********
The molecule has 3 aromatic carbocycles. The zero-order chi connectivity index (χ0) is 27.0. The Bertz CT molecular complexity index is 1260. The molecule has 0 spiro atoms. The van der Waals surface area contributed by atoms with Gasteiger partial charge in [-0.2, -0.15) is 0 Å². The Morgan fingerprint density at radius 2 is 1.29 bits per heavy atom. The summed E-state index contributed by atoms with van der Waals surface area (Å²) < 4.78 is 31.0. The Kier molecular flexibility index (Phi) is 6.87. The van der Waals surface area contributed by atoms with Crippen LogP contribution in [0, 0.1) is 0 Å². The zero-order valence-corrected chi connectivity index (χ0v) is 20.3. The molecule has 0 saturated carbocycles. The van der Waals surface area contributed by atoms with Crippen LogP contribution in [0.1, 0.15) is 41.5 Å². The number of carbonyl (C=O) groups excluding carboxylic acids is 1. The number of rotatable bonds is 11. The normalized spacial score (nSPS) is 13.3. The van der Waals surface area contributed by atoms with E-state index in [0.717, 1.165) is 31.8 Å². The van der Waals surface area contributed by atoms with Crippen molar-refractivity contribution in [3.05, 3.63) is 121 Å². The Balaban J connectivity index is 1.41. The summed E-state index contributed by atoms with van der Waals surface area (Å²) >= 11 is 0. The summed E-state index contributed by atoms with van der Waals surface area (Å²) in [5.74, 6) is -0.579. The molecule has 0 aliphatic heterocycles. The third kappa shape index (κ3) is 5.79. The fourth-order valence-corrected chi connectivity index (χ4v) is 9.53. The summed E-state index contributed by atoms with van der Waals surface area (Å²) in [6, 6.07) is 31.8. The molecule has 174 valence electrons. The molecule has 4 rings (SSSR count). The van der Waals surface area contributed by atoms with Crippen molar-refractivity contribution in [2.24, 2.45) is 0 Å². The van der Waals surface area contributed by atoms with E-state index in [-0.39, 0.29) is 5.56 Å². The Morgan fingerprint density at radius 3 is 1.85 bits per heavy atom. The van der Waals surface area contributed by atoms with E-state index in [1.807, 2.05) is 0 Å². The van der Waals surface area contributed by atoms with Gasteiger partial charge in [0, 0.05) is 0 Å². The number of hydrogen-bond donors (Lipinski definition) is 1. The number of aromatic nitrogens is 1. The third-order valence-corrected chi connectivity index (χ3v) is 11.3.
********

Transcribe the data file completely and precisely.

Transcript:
The molecule has 3 aromatic carbocycles. The zero-order chi connectivity index (χ0) is 27.0. The Bertz CT molecular complexity index is 1260. The molecule has 0 spiro atoms. The van der Waals surface area contributed by atoms with Gasteiger partial charge in [-0.2, -0.15) is 0 Å². The Morgan fingerprint density at radius 2 is 1.29 bits per heavy atom. The summed E-state index contributed by atoms with van der Waals surface area (Å²) < 4.78 is 31.0. The Kier molecular flexibility index (Phi) is 6.87. The van der Waals surface area contributed by atoms with Crippen LogP contribution in [0, 0.1) is 0 Å². The zero-order valence-corrected chi connectivity index (χ0v) is 20.3. The molecule has 0 saturated carbocycles. The van der Waals surface area contributed by atoms with Crippen LogP contribution in [0.1, 0.15) is 41.5 Å². The number of carbonyl (C=O) groups excluding carboxylic acids is 1. The number of rotatable bonds is 11. The normalized spacial score (nSPS) is 13.3. The van der Waals surface area contributed by atoms with E-state index in [0.717, 1.165) is 31.8 Å². The van der Waals surface area contributed by atoms with Crippen molar-refractivity contribution in [3.05, 3.63) is 121 Å². The Balaban J connectivity index is 1.41. The summed E-state index contributed by atoms with van der Waals surface area (Å²) >= 11 is 0. The summed E-state index contributed by atoms with van der Waals surface area (Å²) in [5.74, 6) is -0.579. The molecule has 0 aliphatic heterocycles. The third kappa shape index (κ3) is 5.79. The fourth-order valence-corrected chi connectivity index (χ4v) is 9.53. The summed E-state index contributed by atoms with van der Waals surface area (Å²) in [6, 6.07) is 31.8. The molecule has 174 valence electrons. The molecule has 4 rings (SSSR count). The van der Waals surface area contributed by atoms with Crippen molar-refractivity contribution in [2.24, 2.45) is 0 Å². The van der Waals surface area contributed by atoms with E-state index in [-0.39, 0.29) is 5.56 Å². The Morgan fingerprint density at radius 3 is 1.85 bits per heavy atom. The van der Waals surface area contributed by atoms with E-state index in [1.807, 2.05) is 0 Å². The van der Waals surface area contributed by atoms with Gasteiger partial charge in [0, 0.05) is 0 Å². The number of hydrogen-bond donors (Lipinski definition) is 1. The number of aromatic nitrogens is 1. The third-order valence-corrected chi connectivity index (χ3v) is 11.3.